Texas Monthly barbecue editor chews the fat on top trends and San Antonio’s hottest spots
If there were such a thing as a walking encyclopedia of smoked Texas meat, it would be Daniel Vaughn.
Through his travels across the state and beyond, the author has seen (and tasted) it all. Not only has he written two books on the subject, he was also named the state’s first and only Texas Monthlybarbecue editor back in 2013 — a gig that’s ushered him to more than 1,800 barbecue joints throughout his career, most of them in Texas.
Now, as eager ’cue aficionados emerge from their quarantine cocoons ready to enjoy what smoky spoils the Alamo City has to offer, Vaughn is sharing some insight into how to eat like, well, an official barbecue editor.
“I think barbecue has been really strong throughout the past year. Even in the face of all the struggles, the craft as a whole has remained really resilient,” offers Vaughn, noting that at the outset of summer 2021, barbecue is experiencing enough new trends, new operations, and new menu items to make even the most avid ’cue connoisseur’s head spin.
Among these, Vaughn says the hottest, meatiest new trends in San Antonio (and indeed, the state) can be categorized into a group he calls the Killer B’s, an unofficial list of menu crazes and fads inexplicably starting with the letter B.
Daniel Vaughn’s Barbecue Killer B’s
- Burgers. Granted, locals might not immediately picture this meaty, all-American fast-food staple when they think true Texas barbecue, but Vaughn says pitmasters have taken a shine to the ground-beef sandwich, usually adding their own Tejas-influenced spin on the dish, like using brisket for the patty’s base. In San Antonio, Vaughn recommends the cheesy ambrosia that is the smokeless brisket smash burger peddled by longtime favorite South BBQ, located, appropriately, due south of downtown.
- Breakfast. Vaughn says there’s been a rise in barbecue spots offering expanded breakfast options, and he’s not just talking about the iconic brisket breakfast taco. The editor recommends a Sunday drive to nearby Seguin for a real Tex-Mex barbecue treat, courtesy of decorated pitmasters Ernest Servantes and David Kirkland’s new operation, Burnt Bean Co. “I mean, amazing huevos rancheros on top of a slab of brisket?” Vaughn says. “What more could you want?”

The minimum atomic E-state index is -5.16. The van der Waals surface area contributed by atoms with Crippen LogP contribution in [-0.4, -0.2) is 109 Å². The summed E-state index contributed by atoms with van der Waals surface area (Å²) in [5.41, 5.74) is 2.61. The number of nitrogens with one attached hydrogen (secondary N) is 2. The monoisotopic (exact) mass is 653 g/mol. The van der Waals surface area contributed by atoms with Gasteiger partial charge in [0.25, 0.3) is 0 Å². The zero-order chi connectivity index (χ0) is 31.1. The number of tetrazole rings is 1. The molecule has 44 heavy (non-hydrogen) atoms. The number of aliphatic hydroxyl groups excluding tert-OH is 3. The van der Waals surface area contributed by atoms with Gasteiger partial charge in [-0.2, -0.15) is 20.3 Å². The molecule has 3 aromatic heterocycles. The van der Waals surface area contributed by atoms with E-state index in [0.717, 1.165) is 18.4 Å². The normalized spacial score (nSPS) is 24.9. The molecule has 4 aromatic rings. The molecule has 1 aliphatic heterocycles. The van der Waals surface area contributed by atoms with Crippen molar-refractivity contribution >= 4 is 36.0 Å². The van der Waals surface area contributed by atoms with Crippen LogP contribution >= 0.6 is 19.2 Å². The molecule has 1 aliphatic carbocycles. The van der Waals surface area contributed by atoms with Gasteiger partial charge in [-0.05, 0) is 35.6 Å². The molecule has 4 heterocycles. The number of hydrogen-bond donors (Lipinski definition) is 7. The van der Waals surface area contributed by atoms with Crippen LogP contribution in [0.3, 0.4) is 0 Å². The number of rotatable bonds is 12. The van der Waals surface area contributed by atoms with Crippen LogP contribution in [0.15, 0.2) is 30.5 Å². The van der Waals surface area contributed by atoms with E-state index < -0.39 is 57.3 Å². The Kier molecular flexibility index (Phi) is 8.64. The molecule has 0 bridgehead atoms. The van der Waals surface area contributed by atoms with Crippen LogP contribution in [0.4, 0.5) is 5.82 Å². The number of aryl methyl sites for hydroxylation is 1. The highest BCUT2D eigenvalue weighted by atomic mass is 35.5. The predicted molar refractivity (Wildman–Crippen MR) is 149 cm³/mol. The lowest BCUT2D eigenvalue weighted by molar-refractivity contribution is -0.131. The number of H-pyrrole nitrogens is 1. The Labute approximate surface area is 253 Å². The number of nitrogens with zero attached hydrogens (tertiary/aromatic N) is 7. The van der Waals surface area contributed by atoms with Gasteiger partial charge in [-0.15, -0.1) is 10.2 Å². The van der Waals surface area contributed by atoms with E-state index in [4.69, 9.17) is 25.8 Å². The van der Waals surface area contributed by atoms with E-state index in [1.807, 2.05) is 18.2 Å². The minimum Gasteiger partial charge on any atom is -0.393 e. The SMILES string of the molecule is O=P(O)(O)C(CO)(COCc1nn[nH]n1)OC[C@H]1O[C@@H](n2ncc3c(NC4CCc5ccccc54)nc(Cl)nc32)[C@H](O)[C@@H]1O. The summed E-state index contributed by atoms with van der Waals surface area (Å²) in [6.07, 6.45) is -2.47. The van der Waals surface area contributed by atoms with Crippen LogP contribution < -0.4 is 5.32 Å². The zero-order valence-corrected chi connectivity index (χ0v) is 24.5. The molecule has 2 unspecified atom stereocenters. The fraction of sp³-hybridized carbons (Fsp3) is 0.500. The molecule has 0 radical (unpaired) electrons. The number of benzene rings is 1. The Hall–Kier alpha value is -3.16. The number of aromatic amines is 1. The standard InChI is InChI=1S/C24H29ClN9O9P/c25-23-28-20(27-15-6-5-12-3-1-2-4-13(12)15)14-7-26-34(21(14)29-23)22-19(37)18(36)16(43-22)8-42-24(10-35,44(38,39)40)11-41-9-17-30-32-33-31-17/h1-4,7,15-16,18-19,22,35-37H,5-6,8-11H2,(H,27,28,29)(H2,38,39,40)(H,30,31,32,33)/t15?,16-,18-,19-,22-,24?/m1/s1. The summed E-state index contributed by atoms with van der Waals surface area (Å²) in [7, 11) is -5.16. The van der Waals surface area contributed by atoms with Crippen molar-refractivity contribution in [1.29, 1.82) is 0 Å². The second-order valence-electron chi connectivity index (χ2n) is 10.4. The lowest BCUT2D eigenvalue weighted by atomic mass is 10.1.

- Beer. Texan barbecue joints teaming up with area breweries — be it for collaboration ales or one-time pop up events — is nothing new. In San Antonio, however, Vaughn singles out Bandit BBQ, which flips the script by putting beer in their barbecue. Vaughn recommends the spot’s unbelievably flavorful brisket sausages, which are made with a hearty glug of Bandit’s neighbor Kunstler Brewing’s clove-forward Cashmere Hefeweizen ale and come topped with queso, bacon, and green onions. And, oh yeah, don’t forget the barbecue mustard sauce.
- Boudin Sausage. Vaughn notes some enterprising barbecue spots are even making their own boudin sausage, and for that, maybe a spontaneous summer trip to the Louisiana/Texas border is in order. Smoked crawfish sausage from Hallsville’s Bodacious Bar-B-Q, anyone?
While San Antonio’s local ’cue slingers are hip to the latest genre trends, the editor says when compared with other nationally recognized barbecue centers in Texas (Austin, Fort Worth, Houston), “San Antonio barbecue ... is trying to catch up, just as far as the number of really high-quality places they’ve got within the city.”
Now, before this frank assessment sparks another intercity food war a la the breakfast taco wars of 2016, Vaughn also says the Alamo City is in a favorable position and that summer 2021 may be the moment its barbecue rises to the occasion.
“San Antonio as a city is about to creep up on people,” Vaughn says, citing the area’s many new yet unproven barbecue joints and pop-ups, which he says will finally have the chance to find their footing after a year of pandemic-related setbacks.
He also singles out the city’s many outstanding Tex-Mex barbecue offerings — an increasingly popular style of Lone Star State barbecue that borrows from Mexican and Tejano culture via spicy salsas, homemade tortillas, and countless plates of beans and rice — as “not so much a trend” in the Alamo City, but an integral part of its barbecue DNA. What’s more, he says Tex-Mex tradition “has a deeper history in San Antonio” than it does in cities like Austin.
Daniel Vaughn’s top San Antonio barbecue spots to check out this summer